Socialist Worker

LETTERS - Wigan strikers inspire us to fight for the health service

Issue No. 2612

Wigan health workers struck and pushed bosses back - and have inspired other workers

Wigan health workers struck and pushed bosses back - and have inspired other workers (Pic: Socialist Worker)

Our Unison union branch at University College Hospital in London voted to donate £2,000 to the Wigan hospital workers who struck and won against privatisation (Socialist Worker, 4 July).

During the discussion about Wigan, people were nodding along in agreement.

We looked at materials from Unison conference about the difference between being employed by the NHS and an outsourced, wholly-owned subsidiary.

There has also been loads on the BBC and inside the union about the NHS’s 70th birthday, which was last Saturday.

People looked at what was happening in Wigan and think it’s a step too far away from the NHS.

And people have been buoyed by hope that someone will fight and win, and turn the tide on privatisation.

We had ancillary staff around the table at the branch committee meeting who were privatised after our strike in 1999.

They know what a victory it would be to stop outsourcing or bring people back in house.

It has been good to see the union leadership taking it seriously—it’s a fight we need to win.

The fact that Unison general secretary Dave Prentis sent out a circular with the donation details helped.

It went to branch secretaries and they acted on it.

One of our actions from the branch committee was to commit to petitioning around workplaces to let more people know about the Wigan strike.

I also thought it would have been good to get workers down for local workplace meetings

Janet Maiden, Unison union at UCH (personal capacity)

At North Bristol NHS Trust we were very proud of our campaign that stopped management setting up a wholly-owned subsidiary to run the facilities department.

It was the unity of the three unions—Unison, Unite and GMB—that really won the campaign.

They set up meetings that actually involved members and we had a petition to take round to get our colleagues involved.

The GMB, which organised a lot of the people who would be affected, had big meetings for members.

My union, Unite, held a lunchtime meeting.

While we didn’t have many members in facilities, people came because they were very worried about the implications for other services.

Management backed off from their plans, but we know that they will come back for more unless we keep up that force.

I’ve worked in the NHS for 32 years now.

And from when I’ve started I can remember fighting against cuts and privatisation.

It’s brilliant to see people marching for the NHS and people in Wigan fighting from below.

Gwyneth Powell-Davies, Unite union at North Bristol NHS Trust (personal capacity)

Brexit is a bad deal

I am genuinely unsure how to best relate to the Brexit rows.

The European Union isn’t anti-racist and looks after corporations’ interests.

But on the other hand, any actual Brexit plan that is likely to go through will make matters worse for migrants and black people.

It will also free up the corporations to grab more public services.

So surely socialists should oppose Brexit—at least in the form that is going to happen in 2019.

I think the slogan has to be “Stop this Brexit”—with the emphasis on the “this” part. And that means joining with others who are campaigning against Brexit or who want a second referendum.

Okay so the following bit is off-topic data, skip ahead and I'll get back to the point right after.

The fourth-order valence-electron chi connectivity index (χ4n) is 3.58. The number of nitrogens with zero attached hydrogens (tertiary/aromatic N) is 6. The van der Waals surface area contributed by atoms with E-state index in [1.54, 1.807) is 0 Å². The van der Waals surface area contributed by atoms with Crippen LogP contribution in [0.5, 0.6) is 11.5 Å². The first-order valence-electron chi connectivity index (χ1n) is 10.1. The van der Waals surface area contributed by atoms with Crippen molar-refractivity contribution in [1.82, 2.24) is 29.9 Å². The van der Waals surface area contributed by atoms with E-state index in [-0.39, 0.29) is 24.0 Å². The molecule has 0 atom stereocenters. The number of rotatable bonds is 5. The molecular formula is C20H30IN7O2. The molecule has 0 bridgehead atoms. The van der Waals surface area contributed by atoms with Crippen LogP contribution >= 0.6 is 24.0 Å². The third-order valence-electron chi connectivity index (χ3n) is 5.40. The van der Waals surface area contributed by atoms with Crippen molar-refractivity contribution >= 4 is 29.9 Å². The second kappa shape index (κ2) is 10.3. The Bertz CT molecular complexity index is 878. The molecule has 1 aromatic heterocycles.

David Riley, Bristol

Our wings were clipped over Heathrow expansion

Heathrow airport expansion shows that the One Million Climate Jobs Campaign still has a lot of work to do.

Unite union leader Len McCluskey played a major role in getting Labour MPs to vote for the third runway.

Expanding aviation is unlikely to create the jobs promised.

Heathrow employs fewer workers then it did ten years ago as a result of automation.

And investing in low carbon alternatives, such as long-distance night trains is more likely to create jobs.

John Sinha, North London

Beat back the far right

In recent weeks we have seen the far right holding mass demonstrations and rallies in some of our cities and towns, notably Manchester, Leeds and London.

They have been beaten in the past and will be beaten again.

But we have to win the arguments against the divisive policies of the right.

Pauline Wheat-Bowen, Huddersfield

Back to the days of Debs?

Alexandria Ocasio-Cortez winning the Democratic primary in New York was something very positive from the US for a change (Socialist Worker, 4 July).

From my understanding of socialism in the US, this is on a par with the tradition set by Eugene Debs in the early 20th century

Richard Pickin, On Facebook

A long history of racism

The US and Britain have long been racist.

They were responsible for slaughtering native populations in North America and Australia.

And they grabbed their land and resources too.

Ed Ray, On Twitter

Where were ‘Brit values’?

The intelligence and security committee reports confirmed that British intelligence agencies were active in the torture and kidnap of terrorism suspects after 9/11 (Socialist Worker, 4 July).

Were these those much cited “Western Values” that the “War on Terror” was fighting to defend?

Sasha Simic, East London

Good on left in Mexico

it was very good to read about the victory of Andres Manuel Lopez Obrador in the Mexican presidential election (Socialist Worker, 4 July).

His victory has broken more than 50 years of right wing rule.

Frances Withenshaw, Saffron Walden

Look at the EU’s friends

It’s unsurprising to see Alastair Campbell heading up the campaign to block Brexit.

As Tony Blair’s spin doctor, he helped murder a million Iraqis.

Now the EU is keeping those he didn’t kill out—the refugees.

Julia Ryder, Worcestershire

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